fun smap f =
        fun lazy loop (Cons (x, s)) = Cons (f x, loop s)

Notice that we have "staged" the computation so that the partial application of smap to a function yields a function that loops over a given stream, applying the given function to each element.  This loop is a "lazy" function to ensure that an application of loop to a stream merely sets up a stream computation, rather than forcing the evaluation of its argument at the time that the loop is applied.  This ensures that we are as lazy as possible about evaluating streams.   Had we dropped the keyword "lazy" from the definition of the loop, then an application of smap to a function and a stream would immediately force the computation of the head element of the stream, rather than merely set up a future computation of the same result.  This would be a bit over-eager in the case that the result of applying smap were never used in a subsequent computation.  Which solution is "right"?  It all depends on what you're doing, but as a rule of thumb, it is best to be as lazy as possible when dealing with lazy types.

To illustrate the use of smap, here's a definition of the infinite stream of natural numbers:

val one_plus = smap (fn n => n+1)
val rec lazy nats = Cons (0, one_plus nats)

It is worthwhile contemplating how and why this definition works.

Now let's define a function sfilter of type ('a -> bool) -> 'a stream -> 'a stream that filters out all elements of a stream that do not satisfy a given predicate.  Here's the code:

fun sfilter pred =
        fun lazy loop (Cons (x, s)) =
            if pred x then Cons (x, loop s) else loop s

We can use filter to define a function sieve that, when applied to a stream of numbers, retains only those numbers that are not divisible by a preceding number in the stream:

fun m mod n = m - n * (m div n)
fun divides m n = n mod m = 0
fun lazy sieve (Cons (x, s)) = Cons (x, sfilter (not o (divides x)) s)

We may now define the infinite stream of primes by applying sieve to the natural numbers greater than or equal to 2:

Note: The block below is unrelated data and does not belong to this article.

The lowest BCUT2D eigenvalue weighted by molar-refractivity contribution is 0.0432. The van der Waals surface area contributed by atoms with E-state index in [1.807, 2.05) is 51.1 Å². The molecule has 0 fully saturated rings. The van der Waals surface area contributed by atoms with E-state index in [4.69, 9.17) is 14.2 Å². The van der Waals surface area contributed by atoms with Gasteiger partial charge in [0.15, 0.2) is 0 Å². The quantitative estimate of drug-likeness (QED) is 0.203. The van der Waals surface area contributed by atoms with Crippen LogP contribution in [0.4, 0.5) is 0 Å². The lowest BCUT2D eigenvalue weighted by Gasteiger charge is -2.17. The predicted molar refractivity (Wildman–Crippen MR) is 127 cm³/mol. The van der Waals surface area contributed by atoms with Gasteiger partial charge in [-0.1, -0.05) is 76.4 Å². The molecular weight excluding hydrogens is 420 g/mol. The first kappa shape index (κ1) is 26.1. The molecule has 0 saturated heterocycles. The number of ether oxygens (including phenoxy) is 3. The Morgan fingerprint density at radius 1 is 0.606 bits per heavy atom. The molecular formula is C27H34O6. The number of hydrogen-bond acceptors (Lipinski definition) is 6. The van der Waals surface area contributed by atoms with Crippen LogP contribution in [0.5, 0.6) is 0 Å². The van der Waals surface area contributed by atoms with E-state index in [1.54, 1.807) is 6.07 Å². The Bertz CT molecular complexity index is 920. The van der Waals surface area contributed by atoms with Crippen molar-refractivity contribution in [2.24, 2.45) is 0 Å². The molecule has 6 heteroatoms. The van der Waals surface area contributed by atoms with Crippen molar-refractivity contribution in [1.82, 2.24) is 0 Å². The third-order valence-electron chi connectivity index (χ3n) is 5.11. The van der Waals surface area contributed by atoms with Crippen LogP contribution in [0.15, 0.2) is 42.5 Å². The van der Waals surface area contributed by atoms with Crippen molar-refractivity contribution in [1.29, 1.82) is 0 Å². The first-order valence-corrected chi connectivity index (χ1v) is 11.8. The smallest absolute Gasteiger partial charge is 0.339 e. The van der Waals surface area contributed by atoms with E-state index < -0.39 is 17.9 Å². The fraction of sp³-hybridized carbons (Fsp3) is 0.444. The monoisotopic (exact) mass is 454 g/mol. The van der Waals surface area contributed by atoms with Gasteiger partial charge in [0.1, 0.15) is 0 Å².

val nats2 = stl (stl nats)          (* might as well be eager *)
val primes = sieve nats2

To inspect the values of a stream it is often useful to use the following function that "takes" n>=0 elements from a stream and builds a list of those n values:

fun take 0 _ = nil
  | take n (Cons (x, s)) = x :: take (n-1) s

In addition to supporting demand-driven computation the lazy evaluation primitives of SML/NJ also support memoization of the results of a computation.  The idea is that a delayed computation is performed at most once.  If it is never forced by pattern matching, then the delayed computation is never performed at all.   If it is ever forced, then the result of forcing that computation is stored in a memo pad so that if it is forced again, the previous result is returned immediately,without repeating the work that was done previously.  Here's an example to illustrate the effects of memoization:

val rec lazy s = Cons ((print "."; 1), s)
val Cons (h, _) = s;                       (* prints ".", binds h to 1 *)
val Cons (h, _) = s;                       (* silent, binds h to 1 *)

Replace "print ".";1" by a time-consuming operation yielding 1 as result, and you will see that the second time we force s the result is returned instantly, taking advantage of the effort expended on the time-consuming operation induced by the first force of s.